Our current problem is the high level of quasi-religious and ideological faith in capitalism as a system fit and able to endlessly deliver growth and goods and somehow save the environment at the same time , even if that be by geo-engineering. This faith will soon be shattered and the world will then be home to 7.9 billion very angry and dissatisfied people. The task now is to prepare the next system theoretically and in a manner which understands formal systems, real systems and their interactions in a fully scientific manner. The key will be to test every prescription both theoretically and in practice with a method (methodology) which applies formal prescriptions to real systems and tests whether the real system refutes the formal prescription. I have not developed this method even theoretically yet and I don’t know if I can. But in principle it can be done and it needs to be developed. The theoretical and empirical work of the Capital as Power theorists points the way in many respects. I approach the problem from a more philosophical and ontological angle. But CasP ontology is sound. I can’t find a problem with their ontology when I consider it philosophically and they have plenty of empirical evidence for the validity of their approach.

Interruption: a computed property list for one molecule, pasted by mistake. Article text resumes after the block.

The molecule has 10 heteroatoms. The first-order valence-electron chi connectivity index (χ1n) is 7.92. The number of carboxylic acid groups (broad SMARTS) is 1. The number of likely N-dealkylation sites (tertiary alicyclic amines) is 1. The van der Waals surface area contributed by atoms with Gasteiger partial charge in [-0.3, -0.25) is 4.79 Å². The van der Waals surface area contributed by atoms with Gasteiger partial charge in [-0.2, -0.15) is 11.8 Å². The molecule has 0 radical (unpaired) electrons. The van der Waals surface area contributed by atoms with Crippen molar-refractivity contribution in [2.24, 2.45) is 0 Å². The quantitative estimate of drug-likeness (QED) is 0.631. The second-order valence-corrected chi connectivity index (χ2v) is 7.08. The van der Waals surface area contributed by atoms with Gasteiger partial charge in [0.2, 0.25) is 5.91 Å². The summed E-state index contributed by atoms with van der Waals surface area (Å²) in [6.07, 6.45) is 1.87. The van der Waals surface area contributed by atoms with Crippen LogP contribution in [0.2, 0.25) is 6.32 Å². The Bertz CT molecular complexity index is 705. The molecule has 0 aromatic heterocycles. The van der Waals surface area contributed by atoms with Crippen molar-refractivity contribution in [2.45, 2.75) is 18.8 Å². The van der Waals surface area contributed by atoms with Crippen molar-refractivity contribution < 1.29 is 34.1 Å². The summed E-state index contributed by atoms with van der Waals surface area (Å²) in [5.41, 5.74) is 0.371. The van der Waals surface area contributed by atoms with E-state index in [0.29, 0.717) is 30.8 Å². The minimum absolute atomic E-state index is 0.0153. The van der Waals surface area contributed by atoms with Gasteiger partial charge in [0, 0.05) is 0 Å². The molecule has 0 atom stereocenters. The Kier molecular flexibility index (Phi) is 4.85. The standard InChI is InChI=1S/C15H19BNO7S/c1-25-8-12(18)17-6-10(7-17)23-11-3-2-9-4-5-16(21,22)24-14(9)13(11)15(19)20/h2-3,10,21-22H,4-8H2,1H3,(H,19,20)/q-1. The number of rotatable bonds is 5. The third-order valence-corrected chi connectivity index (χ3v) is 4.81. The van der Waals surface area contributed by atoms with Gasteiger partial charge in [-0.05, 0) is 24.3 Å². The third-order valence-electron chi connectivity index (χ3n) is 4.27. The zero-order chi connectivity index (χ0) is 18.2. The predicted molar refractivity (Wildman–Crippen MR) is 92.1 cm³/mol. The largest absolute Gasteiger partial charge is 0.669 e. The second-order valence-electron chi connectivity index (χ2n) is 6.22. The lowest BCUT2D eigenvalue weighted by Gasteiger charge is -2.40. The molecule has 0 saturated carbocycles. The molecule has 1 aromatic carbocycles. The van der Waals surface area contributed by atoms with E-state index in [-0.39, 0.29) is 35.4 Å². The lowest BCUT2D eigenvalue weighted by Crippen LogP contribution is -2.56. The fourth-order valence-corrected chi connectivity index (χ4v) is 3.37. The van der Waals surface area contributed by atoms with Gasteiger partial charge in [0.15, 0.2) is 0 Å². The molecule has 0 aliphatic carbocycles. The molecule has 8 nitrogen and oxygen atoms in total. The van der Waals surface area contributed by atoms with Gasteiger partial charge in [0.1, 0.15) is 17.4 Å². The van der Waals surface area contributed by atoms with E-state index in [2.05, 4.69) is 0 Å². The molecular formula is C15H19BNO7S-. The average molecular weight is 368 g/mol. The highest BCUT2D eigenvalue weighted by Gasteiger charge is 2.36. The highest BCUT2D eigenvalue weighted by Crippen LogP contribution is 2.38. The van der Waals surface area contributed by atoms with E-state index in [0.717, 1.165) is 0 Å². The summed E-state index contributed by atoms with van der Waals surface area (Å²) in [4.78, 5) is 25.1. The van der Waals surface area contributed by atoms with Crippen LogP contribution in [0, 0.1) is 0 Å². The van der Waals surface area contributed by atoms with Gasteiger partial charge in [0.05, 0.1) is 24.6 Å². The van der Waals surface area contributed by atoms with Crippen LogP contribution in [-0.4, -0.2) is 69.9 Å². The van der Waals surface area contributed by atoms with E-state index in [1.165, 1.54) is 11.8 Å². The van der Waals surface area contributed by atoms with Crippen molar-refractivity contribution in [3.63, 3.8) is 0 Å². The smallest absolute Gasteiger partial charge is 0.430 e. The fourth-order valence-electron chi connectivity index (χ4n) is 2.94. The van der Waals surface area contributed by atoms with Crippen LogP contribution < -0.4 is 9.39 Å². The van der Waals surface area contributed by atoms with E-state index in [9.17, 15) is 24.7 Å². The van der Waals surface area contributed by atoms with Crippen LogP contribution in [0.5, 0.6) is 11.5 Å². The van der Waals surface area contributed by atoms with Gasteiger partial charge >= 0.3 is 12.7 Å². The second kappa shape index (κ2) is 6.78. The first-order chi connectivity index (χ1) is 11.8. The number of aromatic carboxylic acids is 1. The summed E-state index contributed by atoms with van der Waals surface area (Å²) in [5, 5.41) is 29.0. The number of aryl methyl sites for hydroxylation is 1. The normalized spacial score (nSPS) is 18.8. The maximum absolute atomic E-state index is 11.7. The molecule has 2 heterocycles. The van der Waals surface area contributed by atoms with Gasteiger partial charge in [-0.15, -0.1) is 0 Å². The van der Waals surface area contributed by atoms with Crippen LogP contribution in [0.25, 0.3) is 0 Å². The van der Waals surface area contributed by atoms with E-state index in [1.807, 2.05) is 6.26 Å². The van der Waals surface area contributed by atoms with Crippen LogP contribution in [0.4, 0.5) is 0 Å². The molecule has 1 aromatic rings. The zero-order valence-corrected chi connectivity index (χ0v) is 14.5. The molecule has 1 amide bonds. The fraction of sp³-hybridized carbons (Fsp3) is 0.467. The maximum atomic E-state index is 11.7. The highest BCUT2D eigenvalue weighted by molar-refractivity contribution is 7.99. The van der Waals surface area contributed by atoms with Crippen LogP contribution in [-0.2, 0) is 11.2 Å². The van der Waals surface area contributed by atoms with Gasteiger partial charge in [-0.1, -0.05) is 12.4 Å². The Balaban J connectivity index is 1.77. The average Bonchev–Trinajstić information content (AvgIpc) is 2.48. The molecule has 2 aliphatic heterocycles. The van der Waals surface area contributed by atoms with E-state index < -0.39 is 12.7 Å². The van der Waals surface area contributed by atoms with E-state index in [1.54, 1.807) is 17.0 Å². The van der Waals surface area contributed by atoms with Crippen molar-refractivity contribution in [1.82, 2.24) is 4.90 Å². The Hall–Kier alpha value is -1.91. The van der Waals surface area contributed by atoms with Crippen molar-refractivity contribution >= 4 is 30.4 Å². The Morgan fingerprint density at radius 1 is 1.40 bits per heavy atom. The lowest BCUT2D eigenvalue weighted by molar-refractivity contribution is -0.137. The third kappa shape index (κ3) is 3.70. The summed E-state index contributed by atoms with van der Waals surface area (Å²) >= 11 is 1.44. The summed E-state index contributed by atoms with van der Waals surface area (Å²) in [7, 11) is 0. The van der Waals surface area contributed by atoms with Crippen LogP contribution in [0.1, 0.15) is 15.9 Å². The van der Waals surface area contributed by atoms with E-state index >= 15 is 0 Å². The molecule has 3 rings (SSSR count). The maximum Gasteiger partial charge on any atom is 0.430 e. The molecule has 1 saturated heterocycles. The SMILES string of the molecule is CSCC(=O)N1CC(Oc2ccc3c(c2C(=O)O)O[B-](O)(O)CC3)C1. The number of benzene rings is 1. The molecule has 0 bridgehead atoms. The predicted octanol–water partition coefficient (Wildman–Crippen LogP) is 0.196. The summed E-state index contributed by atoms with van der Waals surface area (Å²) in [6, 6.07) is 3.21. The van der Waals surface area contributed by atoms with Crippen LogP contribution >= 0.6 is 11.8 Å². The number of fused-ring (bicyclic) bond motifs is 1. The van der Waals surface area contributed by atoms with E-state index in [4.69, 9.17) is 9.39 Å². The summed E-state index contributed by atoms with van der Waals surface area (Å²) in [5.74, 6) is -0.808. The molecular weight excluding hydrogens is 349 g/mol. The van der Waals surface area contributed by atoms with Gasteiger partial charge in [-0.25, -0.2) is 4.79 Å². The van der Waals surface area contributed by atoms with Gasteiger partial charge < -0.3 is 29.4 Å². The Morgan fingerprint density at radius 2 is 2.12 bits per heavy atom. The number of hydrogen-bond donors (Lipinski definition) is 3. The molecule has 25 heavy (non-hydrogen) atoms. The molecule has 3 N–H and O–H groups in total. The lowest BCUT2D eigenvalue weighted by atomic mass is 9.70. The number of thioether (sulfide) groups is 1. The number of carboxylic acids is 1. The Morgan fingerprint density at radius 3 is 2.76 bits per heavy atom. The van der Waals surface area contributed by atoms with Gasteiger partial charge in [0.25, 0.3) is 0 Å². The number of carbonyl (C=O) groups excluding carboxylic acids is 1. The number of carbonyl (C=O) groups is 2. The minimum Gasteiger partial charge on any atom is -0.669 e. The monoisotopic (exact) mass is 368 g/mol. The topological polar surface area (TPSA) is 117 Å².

I referred earlier to the need to consider power (especially as social power in general, suasion and violence, and capital as power in particular). If I wrote anything about capital as power here I would just be imperfectly paraphrasing the CasP theorists. I recommend people go to the source. Suffice it to say that the CasP theorists conclusively demonstrate that money does not measure value in any way and certainly cannot measure value in any real dimension. Capital instantiates power. This gets us back to the fact that political economy is about power. It is about forms of social power in the first instance. Sometimes, forms of social power must conform to the laws of real power in material reality. Other times they must conform merely to belief in socially shared fictions, like the fiction that money measures value. There are other forms of social power of course. Moral power (as moral suasion at least) is one form. But money, and capital, have as Marx predicted become very socially powerful and subsumed many other values under the cash nexus. This can’t last as it inevitably runs foul of the reality nexus i.e. the biosphere.

    That’s enough for a blog post today. This post really belongs in a Sandpit of course but I wanted to get it written and placed here at least.